There was a lot of skepticism about the viability of extended rosters coming into playoffs this year. Two of the world’s top organizations had more talent than they knew what to do with and that meant  some star players would have to sit out. Luckily, C9 and Fnatic perfectly outlined how best to utilize extended rosters in the LCS.

Cloud9 had an embarrassment of riches heading into the NA playoffs. They had seven highly talented players, but only five starting spots. So in the semifinals when they found themselves down 2-1 to TSM, instead of just sticking to a losing formula, they decided to adapt. They benched Blaber and Jensen and decided to bring in Svenskeren and Goldenglue, who’ve both spent the majority of the split on Cloud9’s Academy team.

The two newcomers dominated the next two games and led C9 to a 3-2 series victory.

Cloud9 Summer NA LCS Academy champion

via @Cloud9

Fnatic was in a similar situation in the EU LCS semifinals. They had two all-pro players and one of the best ADCs in the world, but only two starting roles for the three of them. Rather than only utilize the talents of two of the players, they rotated all three in and now find themselves heading to the finals.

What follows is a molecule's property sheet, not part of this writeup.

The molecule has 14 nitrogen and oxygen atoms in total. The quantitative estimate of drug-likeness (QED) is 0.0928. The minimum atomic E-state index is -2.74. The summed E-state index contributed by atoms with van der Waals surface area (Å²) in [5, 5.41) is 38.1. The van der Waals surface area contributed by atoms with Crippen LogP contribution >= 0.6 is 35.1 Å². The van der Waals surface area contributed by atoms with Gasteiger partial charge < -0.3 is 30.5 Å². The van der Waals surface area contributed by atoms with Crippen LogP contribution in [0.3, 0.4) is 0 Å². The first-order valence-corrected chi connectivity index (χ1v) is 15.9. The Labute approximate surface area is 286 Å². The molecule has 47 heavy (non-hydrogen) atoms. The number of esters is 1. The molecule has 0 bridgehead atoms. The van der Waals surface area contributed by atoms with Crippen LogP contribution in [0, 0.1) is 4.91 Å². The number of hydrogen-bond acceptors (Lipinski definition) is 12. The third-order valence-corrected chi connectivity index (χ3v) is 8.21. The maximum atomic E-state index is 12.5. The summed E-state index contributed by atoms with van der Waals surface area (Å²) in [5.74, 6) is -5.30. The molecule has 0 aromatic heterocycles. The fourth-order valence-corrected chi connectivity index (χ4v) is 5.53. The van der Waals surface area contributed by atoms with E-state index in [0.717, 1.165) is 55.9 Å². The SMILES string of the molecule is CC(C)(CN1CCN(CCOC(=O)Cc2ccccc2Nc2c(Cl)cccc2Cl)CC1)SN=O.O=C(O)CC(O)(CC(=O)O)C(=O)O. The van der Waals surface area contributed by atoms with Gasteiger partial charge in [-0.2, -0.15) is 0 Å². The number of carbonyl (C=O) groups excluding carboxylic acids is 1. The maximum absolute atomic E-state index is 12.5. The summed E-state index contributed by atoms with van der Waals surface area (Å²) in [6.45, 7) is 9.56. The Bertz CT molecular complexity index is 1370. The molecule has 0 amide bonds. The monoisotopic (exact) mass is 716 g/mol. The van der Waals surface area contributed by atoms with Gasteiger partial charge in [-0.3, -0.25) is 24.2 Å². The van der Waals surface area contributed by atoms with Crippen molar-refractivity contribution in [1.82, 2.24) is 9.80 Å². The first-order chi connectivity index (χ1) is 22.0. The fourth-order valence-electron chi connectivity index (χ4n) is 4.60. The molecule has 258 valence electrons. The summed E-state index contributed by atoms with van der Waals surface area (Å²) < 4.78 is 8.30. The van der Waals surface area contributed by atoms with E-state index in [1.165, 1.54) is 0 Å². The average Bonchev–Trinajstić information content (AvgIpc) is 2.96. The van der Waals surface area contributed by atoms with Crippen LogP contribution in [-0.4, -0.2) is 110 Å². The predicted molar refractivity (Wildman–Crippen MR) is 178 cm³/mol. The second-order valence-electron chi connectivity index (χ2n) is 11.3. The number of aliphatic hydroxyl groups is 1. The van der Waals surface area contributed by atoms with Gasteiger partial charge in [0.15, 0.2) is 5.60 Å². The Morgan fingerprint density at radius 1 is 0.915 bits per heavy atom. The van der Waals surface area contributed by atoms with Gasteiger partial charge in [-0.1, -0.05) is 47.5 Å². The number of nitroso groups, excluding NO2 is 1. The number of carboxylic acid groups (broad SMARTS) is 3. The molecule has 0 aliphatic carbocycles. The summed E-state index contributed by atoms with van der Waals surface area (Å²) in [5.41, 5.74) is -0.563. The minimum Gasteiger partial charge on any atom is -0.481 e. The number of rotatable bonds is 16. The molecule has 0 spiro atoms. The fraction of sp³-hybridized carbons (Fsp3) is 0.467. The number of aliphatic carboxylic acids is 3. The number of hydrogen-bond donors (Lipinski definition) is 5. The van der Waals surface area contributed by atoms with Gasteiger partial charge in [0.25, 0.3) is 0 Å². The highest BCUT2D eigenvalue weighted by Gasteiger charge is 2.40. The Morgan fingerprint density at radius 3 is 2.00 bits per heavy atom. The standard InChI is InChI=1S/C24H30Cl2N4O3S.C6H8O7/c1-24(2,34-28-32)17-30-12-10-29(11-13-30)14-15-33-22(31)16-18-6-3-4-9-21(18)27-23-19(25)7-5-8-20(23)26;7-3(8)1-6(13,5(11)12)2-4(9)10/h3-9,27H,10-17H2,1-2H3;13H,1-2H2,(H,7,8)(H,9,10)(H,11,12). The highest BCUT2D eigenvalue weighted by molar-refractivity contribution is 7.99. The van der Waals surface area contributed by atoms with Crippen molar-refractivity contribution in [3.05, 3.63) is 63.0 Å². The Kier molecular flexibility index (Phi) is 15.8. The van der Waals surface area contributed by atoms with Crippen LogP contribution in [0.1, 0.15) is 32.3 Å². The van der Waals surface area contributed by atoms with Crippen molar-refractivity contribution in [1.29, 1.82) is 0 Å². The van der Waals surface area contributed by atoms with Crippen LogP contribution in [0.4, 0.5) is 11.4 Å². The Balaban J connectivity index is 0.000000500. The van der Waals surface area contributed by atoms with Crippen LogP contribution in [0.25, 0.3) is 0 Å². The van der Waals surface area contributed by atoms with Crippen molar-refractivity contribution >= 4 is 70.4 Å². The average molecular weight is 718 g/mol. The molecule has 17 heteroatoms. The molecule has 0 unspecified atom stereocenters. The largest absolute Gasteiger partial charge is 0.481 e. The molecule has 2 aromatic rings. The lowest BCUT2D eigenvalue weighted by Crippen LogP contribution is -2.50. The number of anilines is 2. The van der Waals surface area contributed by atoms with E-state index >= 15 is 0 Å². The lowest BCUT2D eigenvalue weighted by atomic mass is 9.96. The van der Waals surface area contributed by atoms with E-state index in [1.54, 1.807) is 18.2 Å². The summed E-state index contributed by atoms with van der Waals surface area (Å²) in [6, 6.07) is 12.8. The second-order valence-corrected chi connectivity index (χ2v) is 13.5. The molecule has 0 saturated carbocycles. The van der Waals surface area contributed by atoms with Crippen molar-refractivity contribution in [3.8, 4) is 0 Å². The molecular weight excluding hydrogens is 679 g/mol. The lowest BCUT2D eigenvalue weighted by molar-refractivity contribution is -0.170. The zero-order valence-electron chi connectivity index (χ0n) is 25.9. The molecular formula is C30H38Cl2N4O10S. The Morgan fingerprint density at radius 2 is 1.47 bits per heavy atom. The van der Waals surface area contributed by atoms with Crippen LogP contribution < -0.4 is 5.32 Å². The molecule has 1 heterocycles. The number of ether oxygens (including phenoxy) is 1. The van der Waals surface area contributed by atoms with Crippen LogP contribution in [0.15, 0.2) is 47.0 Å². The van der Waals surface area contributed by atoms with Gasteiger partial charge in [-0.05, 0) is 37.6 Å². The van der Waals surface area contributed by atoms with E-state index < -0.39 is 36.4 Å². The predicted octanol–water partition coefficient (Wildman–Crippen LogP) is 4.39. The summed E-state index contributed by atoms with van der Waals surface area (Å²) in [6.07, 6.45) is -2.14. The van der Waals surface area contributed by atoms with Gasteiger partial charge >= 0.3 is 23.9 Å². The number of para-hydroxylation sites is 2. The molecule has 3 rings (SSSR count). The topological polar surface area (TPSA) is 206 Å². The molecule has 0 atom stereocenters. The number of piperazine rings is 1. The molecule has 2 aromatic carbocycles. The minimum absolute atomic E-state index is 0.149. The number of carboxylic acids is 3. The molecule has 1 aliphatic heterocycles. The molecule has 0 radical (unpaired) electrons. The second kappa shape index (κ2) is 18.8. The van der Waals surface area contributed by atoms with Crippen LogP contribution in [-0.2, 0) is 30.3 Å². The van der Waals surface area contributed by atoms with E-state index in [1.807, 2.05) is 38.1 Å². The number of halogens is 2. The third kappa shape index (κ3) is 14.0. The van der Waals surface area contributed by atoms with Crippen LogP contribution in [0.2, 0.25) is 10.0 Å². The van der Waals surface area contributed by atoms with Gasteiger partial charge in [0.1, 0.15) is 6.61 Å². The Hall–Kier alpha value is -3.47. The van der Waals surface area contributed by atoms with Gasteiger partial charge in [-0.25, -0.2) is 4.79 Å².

When it came down to it, both teams were ready and willing to make changes when necessary. More importantly, all the players on both teams appeared to understand the situation and seemed to be okay with the moves. Everyone seemed to be on the same page and everyone benefitted as a result.

Communication, preparedness and willingness to adapt are the three conditions most integral to utilizing extended rosters. If any of those aspects are missing, then you end up in a situation like 100 Thieves found themselves in with Rikara and Cody Sun.

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